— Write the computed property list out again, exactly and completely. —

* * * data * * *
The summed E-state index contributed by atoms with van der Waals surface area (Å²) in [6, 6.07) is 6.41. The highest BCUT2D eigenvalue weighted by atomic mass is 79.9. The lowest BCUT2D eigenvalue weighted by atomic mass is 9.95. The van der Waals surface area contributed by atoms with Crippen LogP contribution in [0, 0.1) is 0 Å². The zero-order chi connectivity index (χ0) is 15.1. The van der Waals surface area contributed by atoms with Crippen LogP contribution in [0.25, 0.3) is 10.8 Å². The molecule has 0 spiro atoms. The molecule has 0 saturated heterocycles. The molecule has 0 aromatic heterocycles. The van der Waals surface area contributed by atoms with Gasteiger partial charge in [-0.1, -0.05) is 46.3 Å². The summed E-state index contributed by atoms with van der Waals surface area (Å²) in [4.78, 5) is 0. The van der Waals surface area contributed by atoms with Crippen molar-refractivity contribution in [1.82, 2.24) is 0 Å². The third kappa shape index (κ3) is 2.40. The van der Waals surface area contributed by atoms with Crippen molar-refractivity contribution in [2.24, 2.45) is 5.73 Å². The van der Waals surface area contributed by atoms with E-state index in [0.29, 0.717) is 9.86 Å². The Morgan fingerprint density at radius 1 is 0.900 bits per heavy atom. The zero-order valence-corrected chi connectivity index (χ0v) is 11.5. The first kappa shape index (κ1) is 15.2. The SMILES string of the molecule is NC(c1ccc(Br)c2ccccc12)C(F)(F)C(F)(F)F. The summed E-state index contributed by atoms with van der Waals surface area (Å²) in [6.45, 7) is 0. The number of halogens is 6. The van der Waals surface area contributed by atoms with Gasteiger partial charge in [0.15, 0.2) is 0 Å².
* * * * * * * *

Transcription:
The summed E-state index contributed by atoms with van der Waals surface area (Å²) in [6, 6.07) is 6.41. The highest BCUT2D eigenvalue weighted by atomic mass is 79.9. The lowest BCUT2D eigenvalue weighted by atomic mass is 9.95. The van der Waals surface area contributed by atoms with Crippen LogP contribution in [0, 0.1) is 0 Å². The zero-order chi connectivity index (χ0) is 15.1. The van der Waals surface area contributed by atoms with Crippen LogP contribution in [0.25, 0.3) is 10.8 Å². The molecule has 0 spiro atoms. The molecule has 0 saturated heterocycles. The molecule has 0 aromatic heterocycles. The van der Waals surface area contributed by atoms with Gasteiger partial charge in [-0.1, -0.05) is 46.3 Å². The summed E-state index contributed by atoms with van der Waals surface area (Å²) in [4.78, 5) is 0. The van der Waals surface area contributed by atoms with Crippen molar-refractivity contribution in [1.82, 2.24) is 0 Å². The third kappa shape index (κ3) is 2.40. The van der Waals surface area contributed by atoms with Crippen molar-refractivity contribution in [2.24, 2.45) is 5.73 Å². The van der Waals surface area contributed by atoms with E-state index in [0.29, 0.717) is 9.86 Å². The Morgan fingerprint density at radius 1 is 0.900 bits per heavy atom. The zero-order valence-corrected chi connectivity index (χ0v) is 11.5. The first kappa shape index (κ1) is 15.2. The SMILES string of the molecule is NC(c1ccc(Br)c2ccccc12)C(F)(F)C(F)(F)F. The summed E-state index contributed by atoms with van der Waals surface area (Å²) in [6.45, 7) is 0. The number of halogens is 6. The van der Waals surface area contributed by atoms with Gasteiger partial charge in [0.15, 0.2) is 0 Å².